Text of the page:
• SDN Site Updates

    Hey everyone! The site will be down for approximately 2 hours on Thursday, August 5th for site updates.

  • How To ACE Your Medical School Interview

    In this webinar hosted by SDN with experts from BeMo Academic Consulting, you will learn a simple five-step process to help you translate your interview invitation into an acceptance.

Chimichunga

New Member
10+ Year Member
Mar 3, 2007
9
0
Status (Visible)
  1. Pre-Health (Field Undecided)
Greetings all,

I'm wondering if there are any joint JD-MPH folk on this board. If so, would you be so kind as to entertain a few questions? Thanks in advance ~

1. What do you want to do with your joint degree?
2. In which program are you involved? Do you find the MPH coursework to interfere with the amount of time you can dedicate to your JD?
3. Any advice that you wish you'd been aware of at the start of your program?

Cheers,
Chimichunga
 

cheelee

New Member
10+ Year Member
Mar 4, 2007
5
0
Status (Visible)
  1. Pre-Health (Field Undecided)
I'm a fellow JD/MPHer who's currently applying for Fall 2007. To answer your questions:

1. What do you want to do with your joint degree?
I want to go into health policy and/or public health law (a bit different from health law). The ASPH website has a good career guide that features what you can do with a JD/MPH.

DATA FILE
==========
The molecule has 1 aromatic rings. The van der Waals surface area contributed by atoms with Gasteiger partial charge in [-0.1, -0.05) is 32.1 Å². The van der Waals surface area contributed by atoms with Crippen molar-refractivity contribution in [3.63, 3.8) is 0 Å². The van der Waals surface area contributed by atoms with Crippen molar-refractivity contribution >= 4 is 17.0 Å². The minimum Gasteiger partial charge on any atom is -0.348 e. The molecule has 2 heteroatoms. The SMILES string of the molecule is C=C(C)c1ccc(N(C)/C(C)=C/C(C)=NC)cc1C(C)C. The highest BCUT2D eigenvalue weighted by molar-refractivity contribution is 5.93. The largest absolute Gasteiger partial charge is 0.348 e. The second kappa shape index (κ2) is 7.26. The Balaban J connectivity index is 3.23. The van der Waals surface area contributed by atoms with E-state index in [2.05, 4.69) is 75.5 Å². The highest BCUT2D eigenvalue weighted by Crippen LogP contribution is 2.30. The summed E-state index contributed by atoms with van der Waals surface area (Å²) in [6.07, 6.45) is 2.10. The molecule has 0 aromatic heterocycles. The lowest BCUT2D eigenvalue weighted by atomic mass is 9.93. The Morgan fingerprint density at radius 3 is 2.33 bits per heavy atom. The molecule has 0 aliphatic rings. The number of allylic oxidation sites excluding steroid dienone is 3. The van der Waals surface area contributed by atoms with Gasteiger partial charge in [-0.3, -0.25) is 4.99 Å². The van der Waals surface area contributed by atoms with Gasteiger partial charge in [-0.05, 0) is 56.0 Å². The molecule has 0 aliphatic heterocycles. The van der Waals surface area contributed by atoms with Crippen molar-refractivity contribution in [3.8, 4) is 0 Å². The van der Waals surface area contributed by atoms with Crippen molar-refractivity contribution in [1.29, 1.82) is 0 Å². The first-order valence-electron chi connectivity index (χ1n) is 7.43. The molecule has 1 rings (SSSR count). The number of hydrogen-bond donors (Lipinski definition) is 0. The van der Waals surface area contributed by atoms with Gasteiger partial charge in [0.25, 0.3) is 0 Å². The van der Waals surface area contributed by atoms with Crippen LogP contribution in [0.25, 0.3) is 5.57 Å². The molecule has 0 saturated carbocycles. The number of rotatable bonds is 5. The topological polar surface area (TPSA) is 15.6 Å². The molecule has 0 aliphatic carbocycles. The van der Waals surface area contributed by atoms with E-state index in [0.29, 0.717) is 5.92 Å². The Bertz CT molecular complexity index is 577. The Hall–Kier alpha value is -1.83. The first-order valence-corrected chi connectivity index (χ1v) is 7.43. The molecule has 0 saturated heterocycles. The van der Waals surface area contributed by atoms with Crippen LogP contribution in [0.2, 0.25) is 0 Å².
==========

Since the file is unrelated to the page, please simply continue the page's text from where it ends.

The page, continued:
2. In which program are you involved? Do you find the MPH coursework to interfere with the amount of time you can dedicate to your JD?
Programs I applied to with joint programs - UCLA, UNC, Tulane, UTHSC/Univ. Houston and Michigan. Boston, Oklahoma, ASU, OSU and Emory are other schools with the program but I didn't apply. Your first two years are typically spent exclusively in the law school or public health school, and your last two years are spent in a combination of both schools.

3. Any advice that you wish you'd been aware of at the start of your program?
You're applying to both the public health school and law school in separate applications, meaning you'll have to take both the LSAT and GRE to satisfy application requirements (some schools may allow you to substitue the LSAT for the GRE though) and double the application fees :smuggrin:. Acceptance into the law school doesn't guaratee acceptance the public health school, and vice versa.
Also, check out the LawSchool Discussion website, and you can find some good discussions about the degrees (http://www.lawschooldiscussion.org/prelaw/index.php/topic,59066.0.html).

I wish I could be more helpful and offer "insider advice," :) but hopefully this will give you a good start.
 

Chimichunga

New Member